Thousands set to benefit from PHARMAC funded chickenpox vaccine
Thousands of children a year are set to avoid chickenpox infection, with flow-on benefits to families and the wider health system, after the varicella vaccine which prevents chickenpox is funded from 1 July 2017.
Chickenpox causes a prominent rash, itchiness and feelings of ill-health, and can cause scarring and complications that can require hospital treatment.
One dose of chickenpox vaccine will be free from 1 July 2017 for children aged 15 months (that is, children born from 1 April 2016). It will also be free for children turning 11 years of age from 1 July 2017 who have never been infected with or previously immunised against chickenpox.
About 60,000 children are born in NZ each year and all will be eligible for the funded vaccine.
PHARMAC Director of Operations Sarah Fitt says the decision will have wide benefits for children, their families and the wider NZ health system.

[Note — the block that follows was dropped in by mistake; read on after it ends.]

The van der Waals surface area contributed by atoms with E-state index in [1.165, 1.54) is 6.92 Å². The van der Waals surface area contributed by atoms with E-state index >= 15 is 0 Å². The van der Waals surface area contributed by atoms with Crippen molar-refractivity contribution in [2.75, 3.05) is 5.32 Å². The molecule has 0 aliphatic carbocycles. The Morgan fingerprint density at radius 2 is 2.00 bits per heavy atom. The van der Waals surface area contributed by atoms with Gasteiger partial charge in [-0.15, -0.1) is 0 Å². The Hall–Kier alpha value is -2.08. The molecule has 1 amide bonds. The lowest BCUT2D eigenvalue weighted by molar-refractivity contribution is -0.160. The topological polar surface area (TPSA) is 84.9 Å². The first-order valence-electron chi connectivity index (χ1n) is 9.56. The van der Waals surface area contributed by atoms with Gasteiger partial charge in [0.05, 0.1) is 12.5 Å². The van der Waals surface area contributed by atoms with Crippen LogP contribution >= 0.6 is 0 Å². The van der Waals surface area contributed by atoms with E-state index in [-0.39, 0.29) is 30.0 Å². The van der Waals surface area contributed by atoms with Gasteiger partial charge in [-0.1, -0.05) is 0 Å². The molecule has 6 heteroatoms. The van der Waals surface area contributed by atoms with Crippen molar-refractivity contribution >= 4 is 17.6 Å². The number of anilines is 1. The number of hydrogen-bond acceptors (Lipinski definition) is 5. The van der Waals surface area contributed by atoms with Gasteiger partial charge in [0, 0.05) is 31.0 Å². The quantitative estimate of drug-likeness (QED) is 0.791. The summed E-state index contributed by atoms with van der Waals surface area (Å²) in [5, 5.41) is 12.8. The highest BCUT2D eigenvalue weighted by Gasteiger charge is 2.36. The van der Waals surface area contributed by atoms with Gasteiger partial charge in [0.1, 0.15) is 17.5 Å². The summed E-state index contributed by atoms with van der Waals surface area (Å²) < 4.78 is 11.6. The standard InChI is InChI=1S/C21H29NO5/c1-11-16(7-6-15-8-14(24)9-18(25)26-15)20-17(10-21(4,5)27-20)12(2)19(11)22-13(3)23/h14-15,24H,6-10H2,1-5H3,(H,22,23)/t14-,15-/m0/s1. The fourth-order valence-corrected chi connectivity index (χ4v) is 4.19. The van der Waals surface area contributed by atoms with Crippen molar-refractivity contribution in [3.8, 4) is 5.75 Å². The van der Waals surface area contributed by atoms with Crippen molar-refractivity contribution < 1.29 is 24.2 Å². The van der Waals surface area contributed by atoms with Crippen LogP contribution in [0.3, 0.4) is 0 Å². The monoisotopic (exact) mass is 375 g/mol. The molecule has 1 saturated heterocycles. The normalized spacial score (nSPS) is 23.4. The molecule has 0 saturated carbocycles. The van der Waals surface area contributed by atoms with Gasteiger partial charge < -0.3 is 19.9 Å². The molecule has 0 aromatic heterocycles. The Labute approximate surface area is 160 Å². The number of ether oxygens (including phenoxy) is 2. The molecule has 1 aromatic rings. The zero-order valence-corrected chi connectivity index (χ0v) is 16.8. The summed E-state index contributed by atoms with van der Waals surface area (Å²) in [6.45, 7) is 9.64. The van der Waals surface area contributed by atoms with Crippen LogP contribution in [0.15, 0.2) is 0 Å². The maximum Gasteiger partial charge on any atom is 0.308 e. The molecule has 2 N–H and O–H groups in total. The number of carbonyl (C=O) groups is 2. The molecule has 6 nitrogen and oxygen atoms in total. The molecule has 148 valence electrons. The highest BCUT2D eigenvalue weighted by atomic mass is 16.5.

“For most children chickenpox is a mild illness, but it is highly infectious and can cause serious complications. It also causes disruption to families through time off work and school, and through people having to give up activities to care for sick children,” she says.
“As well as benefits to children and their families and whānau, it will lead to a reduction of about 9600 GP visits each year, about 2400 fewer hospital emergency department visits, and approximately 250 hospitalisations.”
This was seen in Australia where the hospitalisation rate for children with chickenpox-related complications reduced 75% after the introduction of a universal varicella vaccination.